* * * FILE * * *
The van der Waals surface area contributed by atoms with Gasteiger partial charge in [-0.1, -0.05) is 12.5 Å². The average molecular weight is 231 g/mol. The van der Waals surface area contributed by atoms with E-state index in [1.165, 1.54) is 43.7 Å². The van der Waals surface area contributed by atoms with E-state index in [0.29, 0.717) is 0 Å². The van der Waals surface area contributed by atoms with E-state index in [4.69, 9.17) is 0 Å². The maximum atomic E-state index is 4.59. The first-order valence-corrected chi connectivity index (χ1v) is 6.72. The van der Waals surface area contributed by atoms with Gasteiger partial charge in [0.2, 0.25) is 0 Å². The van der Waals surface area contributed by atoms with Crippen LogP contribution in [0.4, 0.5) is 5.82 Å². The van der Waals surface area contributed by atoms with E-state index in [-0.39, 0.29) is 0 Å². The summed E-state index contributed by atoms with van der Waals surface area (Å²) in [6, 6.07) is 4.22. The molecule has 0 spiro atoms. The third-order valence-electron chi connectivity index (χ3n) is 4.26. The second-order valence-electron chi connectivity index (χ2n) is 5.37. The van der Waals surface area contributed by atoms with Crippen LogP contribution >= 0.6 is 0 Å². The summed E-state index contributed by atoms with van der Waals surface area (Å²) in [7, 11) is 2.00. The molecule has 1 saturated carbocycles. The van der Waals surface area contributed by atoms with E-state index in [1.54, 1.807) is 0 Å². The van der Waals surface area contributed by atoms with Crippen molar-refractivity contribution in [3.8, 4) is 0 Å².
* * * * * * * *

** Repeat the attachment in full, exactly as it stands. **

The van der Waals surface area contributed by atoms with Gasteiger partial charge in [-0.1, -0.05) is 12.5 Å². The average molecular weight is 231 g/mol. The van der Waals surface area contributed by atoms with E-state index in [1.165, 1.54) is 43.7 Å². The van der Waals surface area contributed by atoms with E-state index in [0.29, 0.717) is 0 Å². The van der Waals surface area contributed by atoms with E-state index in [4.69, 9.17) is 0 Å². The maximum atomic E-state index is 4.59. The first-order valence-corrected chi connectivity index (χ1v) is 6.72. The van der Waals surface area contributed by atoms with Gasteiger partial charge in [0.2, 0.25) is 0 Å². The van der Waals surface area contributed by atoms with Crippen LogP contribution in [0.4, 0.5) is 5.82 Å². The van der Waals surface area contributed by atoms with E-state index in [-0.39, 0.29) is 0 Å². The summed E-state index contributed by atoms with van der Waals surface area (Å²) in [6, 6.07) is 4.22. The molecule has 0 spiro atoms. The third-order valence-electron chi connectivity index (χ3n) is 4.26. The second-order valence-electron chi connectivity index (χ2n) is 5.37. The van der Waals surface area contributed by atoms with Crippen LogP contribution >= 0.6 is 0 Å². The summed E-state index contributed by atoms with van der Waals surface area (Å²) in [7, 11) is 2.00. The molecule has 1 saturated carbocycles. The van der Waals surface area contributed by atoms with E-state index in [1.54, 1.807) is 0 Å². The van der Waals surface area contributed by atoms with Crippen molar-refractivity contribution in [3.8, 4) is 0 Å².